ELPS.c.3I adapt spoken language appropriately for formal and informal purposes
ELPS.c.3J respond orally to information presented in a wide variety of print, electronic, audio, and visual media to build and reinforce concept and language attainment.
ELPS.c.4 The ELL reads a variety of texts for a variety of purposes with an increasing level of comprehension in all content areas. ELLs may be at the beginning, intermediate, advanced, or advanced high stage of English language acquisition in reading. In order for the ELL to meet grade-level learning expectations across the foundation and enrichment curriculum, all instruction delivered in English must be linguistically accommodated (communicated, sequenced, and scaffolded) commensurate with the student's level of English language proficiency. For Kindergarten and Grade 1, certain of these student expectations apply to text read aloud for students not yet at the stage of decoding written text. The student is expected to:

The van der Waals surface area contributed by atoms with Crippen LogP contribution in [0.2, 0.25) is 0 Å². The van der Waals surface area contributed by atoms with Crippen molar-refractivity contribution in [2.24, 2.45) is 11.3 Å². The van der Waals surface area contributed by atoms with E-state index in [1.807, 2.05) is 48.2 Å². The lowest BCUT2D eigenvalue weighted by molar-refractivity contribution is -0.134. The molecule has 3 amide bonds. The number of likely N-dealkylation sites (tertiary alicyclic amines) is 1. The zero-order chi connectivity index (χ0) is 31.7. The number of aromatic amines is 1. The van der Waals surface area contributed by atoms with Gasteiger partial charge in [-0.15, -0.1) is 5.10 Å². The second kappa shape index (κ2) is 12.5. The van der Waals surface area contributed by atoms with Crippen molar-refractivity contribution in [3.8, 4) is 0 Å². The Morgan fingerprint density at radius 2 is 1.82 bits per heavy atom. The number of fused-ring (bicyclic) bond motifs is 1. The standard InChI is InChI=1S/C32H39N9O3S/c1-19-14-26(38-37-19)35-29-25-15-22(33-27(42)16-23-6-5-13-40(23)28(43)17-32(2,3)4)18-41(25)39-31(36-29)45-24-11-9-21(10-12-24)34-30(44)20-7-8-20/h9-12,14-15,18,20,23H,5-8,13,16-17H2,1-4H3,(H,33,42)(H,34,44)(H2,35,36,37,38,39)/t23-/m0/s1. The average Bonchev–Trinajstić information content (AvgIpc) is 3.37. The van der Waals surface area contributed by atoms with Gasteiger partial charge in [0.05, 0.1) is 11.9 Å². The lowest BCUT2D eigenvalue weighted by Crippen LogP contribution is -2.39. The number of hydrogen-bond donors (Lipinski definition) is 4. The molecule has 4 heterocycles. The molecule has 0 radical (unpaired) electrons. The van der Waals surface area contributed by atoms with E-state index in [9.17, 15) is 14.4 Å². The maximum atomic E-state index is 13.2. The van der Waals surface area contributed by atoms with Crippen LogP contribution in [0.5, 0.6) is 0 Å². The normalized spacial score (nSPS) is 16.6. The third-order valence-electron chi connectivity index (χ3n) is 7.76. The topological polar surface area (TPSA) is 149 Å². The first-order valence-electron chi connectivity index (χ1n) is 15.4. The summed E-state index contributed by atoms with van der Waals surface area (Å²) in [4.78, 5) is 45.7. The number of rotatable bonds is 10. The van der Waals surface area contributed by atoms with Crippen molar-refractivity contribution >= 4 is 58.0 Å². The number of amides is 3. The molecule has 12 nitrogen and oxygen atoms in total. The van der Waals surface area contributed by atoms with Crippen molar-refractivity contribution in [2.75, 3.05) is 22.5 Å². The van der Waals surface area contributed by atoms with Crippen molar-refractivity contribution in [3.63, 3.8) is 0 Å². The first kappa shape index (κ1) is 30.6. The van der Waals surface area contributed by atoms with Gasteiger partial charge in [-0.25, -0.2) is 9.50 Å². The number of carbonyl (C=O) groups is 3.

ELPS.c.4A learn relationships between sounds and letters of the English language and decode (sound out) words using a combination of skills such as recognizing sound-letter relationships and identifying cognates, affixes, roots, and base words
ELPS.c.4B recognize directionality of English reading such as left to right and top to bottom
ELPS.c.4C develop basic sight vocabulary, derive meaning of environmental print, and comprehend English vocabulary and language structures used routinely in written classroom materials